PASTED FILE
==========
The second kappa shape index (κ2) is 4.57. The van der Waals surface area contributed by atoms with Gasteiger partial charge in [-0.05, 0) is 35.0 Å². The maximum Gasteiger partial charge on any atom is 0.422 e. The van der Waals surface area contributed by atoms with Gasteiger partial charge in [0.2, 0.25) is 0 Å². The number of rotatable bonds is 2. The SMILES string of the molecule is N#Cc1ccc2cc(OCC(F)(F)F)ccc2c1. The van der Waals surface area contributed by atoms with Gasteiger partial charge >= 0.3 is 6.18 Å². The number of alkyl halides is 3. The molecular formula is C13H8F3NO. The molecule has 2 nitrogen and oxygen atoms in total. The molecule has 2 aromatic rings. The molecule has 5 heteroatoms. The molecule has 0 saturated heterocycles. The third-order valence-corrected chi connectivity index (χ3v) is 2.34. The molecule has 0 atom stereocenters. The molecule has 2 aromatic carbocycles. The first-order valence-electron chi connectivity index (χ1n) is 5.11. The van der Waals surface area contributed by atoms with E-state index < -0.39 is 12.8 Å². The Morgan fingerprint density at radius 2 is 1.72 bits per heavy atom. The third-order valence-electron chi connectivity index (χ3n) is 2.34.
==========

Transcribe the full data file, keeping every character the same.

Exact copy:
The second kappa shape index (κ2) is 4.57. The van der Waals surface area contributed by atoms with Gasteiger partial charge in [-0.05, 0) is 35.0 Å². The maximum Gasteiger partial charge on any atom is 0.422 e. The van der Waals surface area contributed by atoms with Gasteiger partial charge in [0.2, 0.25) is 0 Å². The number of rotatable bonds is 2. The SMILES string of the molecule is N#Cc1ccc2cc(OCC(F)(F)F)ccc2c1. The van der Waals surface area contributed by atoms with Gasteiger partial charge >= 0.3 is 6.18 Å². The number of alkyl halides is 3. The molecular formula is C13H8F3NO. The molecule has 2 nitrogen and oxygen atoms in total. The molecule has 2 aromatic rings. The molecule has 5 heteroatoms. The molecule has 0 saturated heterocycles. The third-order valence-corrected chi connectivity index (χ3v) is 2.34. The molecule has 0 atom stereocenters. The molecule has 2 aromatic carbocycles. The first-order valence-electron chi connectivity index (χ1n) is 5.11. The van der Waals surface area contributed by atoms with E-state index < -0.39 is 12.8 Å². The Morgan fingerprint density at radius 2 is 1.72 bits per heavy atom. The third-order valence-electron chi connectivity index (χ3n) is 2.34.